I wrote a piece on Nymphomaniac (2014, Director’s Cut, Vol. I and II) and on what it means to be “A Radical, Vulnerable and Agentic Body.”
Na Hong-jin’s Definition of Evil: The Inexplicable
The Wailing (2016) aka 곡성 is Na Hong-jin’s third feature film starring the excellent Kwak Do-won, who Na has collaborated with in The Yellow Sea (2010). Na is probably most well-known for his feature debut The Chaser (2008) with Ha Jung-woo playing the terrifying serial killer, and Kim Yoon-seok playing the corrupt detective-turned-pimp trying to solve these unexplainable crimes.
With The Wailing, Na continues his theme of inexplicable evils committed by a being that appears to be fully human but from up close contains no sympathetic soul. In The Chaser, Ha Jung-woo’s character is just plainly a murderer without any rhyme or reason; in The Yellow Sea, Ha Jung-woo’s character is put on an assassination mission without knowing the reasons for why he must commit this crime, and when he finally learns the reason, he is left completely speechless by the superficiality of the incitement, thus portraying–again–evil actions without a justifiable cause. Na brings this concept into the realm of the superego by putting the face and body of the Devil himself onto our screen with The Wailing.
Freud (1919) defines the uncanny as something that is preferably concealed but is later revealed to our reaction of horror, fright, terror, disgust, etc.; the uncanny refers to what is familiar to us therefore familial; for instance, a daughter, who is completely knowable to the parents who produced and gave birth to her, love and care for her, belongs in the realm of uncanny because she is familiar (heimlich); the flipside to heimlich is unheimlich which is the stranger or the ugliness that is preferably concealed; this is when the daughter we know and love suddenly changes because she is possessed by the unknowable. The uncanny may also refer to a the “happy genius,” otherwise known as the guardian spirit of a dwelling–the possessor. Traces of heimlich and unheimlich which make up the constitution of the uncanny is found in Gokseong–the small village in Jeolla Province where the film is set (also the title of the film in hangeul).
At the crack of dawn on a rainy day, officer Jeon Jong-goo (Kwak Do-won) gets a phone call from the station alerting him of a murder case. When he arrives at the scene of the crime, he finds that a family’s been stabbed to death by a young man who sits on the edge of the maroo, skin covered in boils and the blood of his victims, with eyes glazed over as though in a trance.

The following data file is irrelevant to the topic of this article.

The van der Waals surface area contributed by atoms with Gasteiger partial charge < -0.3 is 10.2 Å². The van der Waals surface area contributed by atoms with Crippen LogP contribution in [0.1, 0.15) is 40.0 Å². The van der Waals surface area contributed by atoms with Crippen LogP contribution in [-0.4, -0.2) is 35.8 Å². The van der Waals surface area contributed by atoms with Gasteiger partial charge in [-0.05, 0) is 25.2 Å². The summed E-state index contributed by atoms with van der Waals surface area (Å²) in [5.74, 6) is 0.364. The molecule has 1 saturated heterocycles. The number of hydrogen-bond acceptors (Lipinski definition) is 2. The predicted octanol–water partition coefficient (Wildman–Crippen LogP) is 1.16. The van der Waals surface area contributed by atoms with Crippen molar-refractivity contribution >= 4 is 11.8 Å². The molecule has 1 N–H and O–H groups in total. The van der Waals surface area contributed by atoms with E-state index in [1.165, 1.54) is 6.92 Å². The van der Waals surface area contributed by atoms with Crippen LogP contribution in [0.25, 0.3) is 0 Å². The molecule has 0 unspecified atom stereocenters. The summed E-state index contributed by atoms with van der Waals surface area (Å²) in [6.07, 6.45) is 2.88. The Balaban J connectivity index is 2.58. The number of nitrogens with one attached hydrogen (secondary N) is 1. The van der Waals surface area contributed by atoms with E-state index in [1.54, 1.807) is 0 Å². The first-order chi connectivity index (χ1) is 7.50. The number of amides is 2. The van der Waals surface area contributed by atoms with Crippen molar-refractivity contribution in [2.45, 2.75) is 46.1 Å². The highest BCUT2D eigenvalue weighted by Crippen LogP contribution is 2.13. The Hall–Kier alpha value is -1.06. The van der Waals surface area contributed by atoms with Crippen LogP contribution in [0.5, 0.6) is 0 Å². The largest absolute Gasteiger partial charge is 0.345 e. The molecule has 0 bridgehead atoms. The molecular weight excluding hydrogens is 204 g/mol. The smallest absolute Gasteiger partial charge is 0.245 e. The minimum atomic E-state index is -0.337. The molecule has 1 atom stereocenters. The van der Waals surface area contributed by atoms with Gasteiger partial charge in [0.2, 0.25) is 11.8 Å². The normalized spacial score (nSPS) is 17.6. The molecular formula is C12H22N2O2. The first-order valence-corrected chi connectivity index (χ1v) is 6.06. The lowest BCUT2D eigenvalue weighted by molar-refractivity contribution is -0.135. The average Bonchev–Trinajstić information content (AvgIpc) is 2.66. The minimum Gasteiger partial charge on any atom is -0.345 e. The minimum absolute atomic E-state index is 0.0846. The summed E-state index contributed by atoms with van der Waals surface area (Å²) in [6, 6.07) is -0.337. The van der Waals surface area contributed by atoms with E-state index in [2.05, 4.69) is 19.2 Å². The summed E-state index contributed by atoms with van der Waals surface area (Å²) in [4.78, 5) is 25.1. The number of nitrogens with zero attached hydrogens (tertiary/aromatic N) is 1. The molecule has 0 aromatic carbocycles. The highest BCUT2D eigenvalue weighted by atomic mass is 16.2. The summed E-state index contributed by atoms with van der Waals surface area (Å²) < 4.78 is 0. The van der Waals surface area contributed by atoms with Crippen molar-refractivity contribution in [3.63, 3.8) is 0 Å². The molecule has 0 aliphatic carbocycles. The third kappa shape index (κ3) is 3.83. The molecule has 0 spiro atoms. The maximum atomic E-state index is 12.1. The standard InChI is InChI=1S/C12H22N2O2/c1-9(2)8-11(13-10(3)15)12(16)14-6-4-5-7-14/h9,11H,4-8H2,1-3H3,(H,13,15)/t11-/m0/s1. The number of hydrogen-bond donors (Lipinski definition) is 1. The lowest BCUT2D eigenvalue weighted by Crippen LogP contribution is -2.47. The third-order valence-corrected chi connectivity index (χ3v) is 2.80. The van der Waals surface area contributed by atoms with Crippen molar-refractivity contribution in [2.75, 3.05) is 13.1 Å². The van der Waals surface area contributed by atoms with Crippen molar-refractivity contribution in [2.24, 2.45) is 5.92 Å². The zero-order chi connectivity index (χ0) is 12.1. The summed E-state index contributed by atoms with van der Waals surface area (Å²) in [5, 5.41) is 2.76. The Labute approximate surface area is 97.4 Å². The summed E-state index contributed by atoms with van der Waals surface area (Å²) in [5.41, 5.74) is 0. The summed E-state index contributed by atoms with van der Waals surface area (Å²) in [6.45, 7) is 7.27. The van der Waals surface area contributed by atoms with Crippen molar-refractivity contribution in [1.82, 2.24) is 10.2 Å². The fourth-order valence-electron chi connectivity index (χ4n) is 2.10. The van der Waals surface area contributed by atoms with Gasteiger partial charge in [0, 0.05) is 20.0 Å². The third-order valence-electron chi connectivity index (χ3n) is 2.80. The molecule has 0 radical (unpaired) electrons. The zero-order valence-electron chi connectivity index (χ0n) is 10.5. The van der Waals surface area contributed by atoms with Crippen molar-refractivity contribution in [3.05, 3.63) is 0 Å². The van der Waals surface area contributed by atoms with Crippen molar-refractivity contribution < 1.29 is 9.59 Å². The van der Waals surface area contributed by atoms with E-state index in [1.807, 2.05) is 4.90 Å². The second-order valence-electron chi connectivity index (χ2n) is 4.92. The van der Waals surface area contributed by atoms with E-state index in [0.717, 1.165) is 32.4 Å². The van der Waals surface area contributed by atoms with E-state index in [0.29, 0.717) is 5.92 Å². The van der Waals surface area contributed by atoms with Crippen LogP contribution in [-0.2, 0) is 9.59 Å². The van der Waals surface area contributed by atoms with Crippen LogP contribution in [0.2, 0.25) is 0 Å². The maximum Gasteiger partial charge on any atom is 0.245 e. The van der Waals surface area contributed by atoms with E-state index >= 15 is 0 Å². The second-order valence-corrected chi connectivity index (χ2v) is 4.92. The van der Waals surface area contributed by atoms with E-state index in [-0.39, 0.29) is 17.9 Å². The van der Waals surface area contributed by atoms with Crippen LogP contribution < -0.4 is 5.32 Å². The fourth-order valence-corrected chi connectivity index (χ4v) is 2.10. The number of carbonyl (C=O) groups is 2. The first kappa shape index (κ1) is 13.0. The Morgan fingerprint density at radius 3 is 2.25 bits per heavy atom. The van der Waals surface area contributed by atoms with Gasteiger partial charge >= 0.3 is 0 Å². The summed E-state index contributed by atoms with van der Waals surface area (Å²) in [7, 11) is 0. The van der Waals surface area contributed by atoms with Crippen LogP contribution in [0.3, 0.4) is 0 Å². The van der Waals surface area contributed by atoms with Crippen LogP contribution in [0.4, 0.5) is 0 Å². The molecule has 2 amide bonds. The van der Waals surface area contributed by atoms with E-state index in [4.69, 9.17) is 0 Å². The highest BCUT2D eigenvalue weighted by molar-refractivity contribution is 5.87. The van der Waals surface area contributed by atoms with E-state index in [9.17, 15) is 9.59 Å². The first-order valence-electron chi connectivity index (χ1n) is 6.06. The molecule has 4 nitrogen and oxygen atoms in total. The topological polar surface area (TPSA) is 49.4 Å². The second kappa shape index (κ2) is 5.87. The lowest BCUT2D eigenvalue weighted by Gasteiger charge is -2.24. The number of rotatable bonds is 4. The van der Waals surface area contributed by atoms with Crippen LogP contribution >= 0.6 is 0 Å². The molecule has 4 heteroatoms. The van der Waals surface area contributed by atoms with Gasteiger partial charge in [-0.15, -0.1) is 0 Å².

Boils on the skin, mental derangement and subsequent serial killings of those around him/her are symptoms found among several murderers (victims) throughout the village. The noticeable pattern along with the rumors going about town that the suspect who is spreading this disease (or possession) is a strange Japanese fisherman (Jun Kunimura) who lives deep in the mountains, eats deer carcass raw, rapes women and curses people. These rumors start to pile up inside officer Jeon’s imaginary.
One day when Jeon and his partner break into the fisherman’s house, they find a small dwelling densely packed with photographs of the victims, candles, shaman ritual rope, and personal belongings of the villagers such as shoes and clothes. The last straw for Jeon is when he sees symptoms appear in his young daughter Hyo-jin–played by the very impressive Kim Hwan-hee–who appears to be about 10 or 11 years old. It begins with her erratic behavior; the young girl who was once so sweet to her old man suddenly throws fits; she screams and curses at her father leaving her entire family aghast but frozen in fear at the sight indicating everyone’s helplessness. Doctors have no answers. The police are useless. A spiritual intervention is the only answer for them.